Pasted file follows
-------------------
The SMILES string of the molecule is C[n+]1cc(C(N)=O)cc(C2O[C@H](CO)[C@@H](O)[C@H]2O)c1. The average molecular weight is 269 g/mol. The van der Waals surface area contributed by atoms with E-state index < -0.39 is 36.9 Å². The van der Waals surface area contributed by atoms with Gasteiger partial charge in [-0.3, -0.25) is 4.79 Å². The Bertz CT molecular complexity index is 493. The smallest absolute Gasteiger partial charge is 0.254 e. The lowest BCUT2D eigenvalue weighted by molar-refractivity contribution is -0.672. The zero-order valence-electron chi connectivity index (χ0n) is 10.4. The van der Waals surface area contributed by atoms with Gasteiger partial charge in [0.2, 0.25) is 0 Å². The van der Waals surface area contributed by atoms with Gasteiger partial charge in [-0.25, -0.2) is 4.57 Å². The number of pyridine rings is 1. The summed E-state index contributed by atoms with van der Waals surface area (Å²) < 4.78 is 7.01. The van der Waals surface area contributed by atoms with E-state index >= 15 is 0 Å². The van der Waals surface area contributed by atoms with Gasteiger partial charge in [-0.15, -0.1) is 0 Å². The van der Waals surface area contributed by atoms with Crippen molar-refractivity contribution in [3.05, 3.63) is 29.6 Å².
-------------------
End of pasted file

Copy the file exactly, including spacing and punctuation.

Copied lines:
The SMILES string of the molecule is C[n+]1cc(C(N)=O)cc(C2O[C@H](CO)[C@@H](O)[C@H]2O)c1. The average molecular weight is 269 g/mol. The van der Waals surface area contributed by atoms with E-state index < -0.39 is 36.9 Å². The van der Waals surface area contributed by atoms with Gasteiger partial charge in [-0.3, -0.25) is 4.79 Å². The Bertz CT molecular complexity index is 493. The smallest absolute Gasteiger partial charge is 0.254 e. The lowest BCUT2D eigenvalue weighted by molar-refractivity contribution is -0.672. The zero-order valence-electron chi connectivity index (χ0n) is 10.4. The van der Waals surface area contributed by atoms with Gasteiger partial charge in [0.2, 0.25) is 0 Å². The van der Waals surface area contributed by atoms with Gasteiger partial charge in [-0.25, -0.2) is 4.57 Å². The number of pyridine rings is 1. The summed E-state index contributed by atoms with van der Waals surface area (Å²) < 4.78 is 7.01. The van der Waals surface area contributed by atoms with E-state index >= 15 is 0 Å². The van der Waals surface area contributed by atoms with Gasteiger partial charge in [-0.15, -0.1) is 0 Å². The van der Waals surface area contributed by atoms with Crippen molar-refractivity contribution in [3.05, 3.63) is 29.6 Å².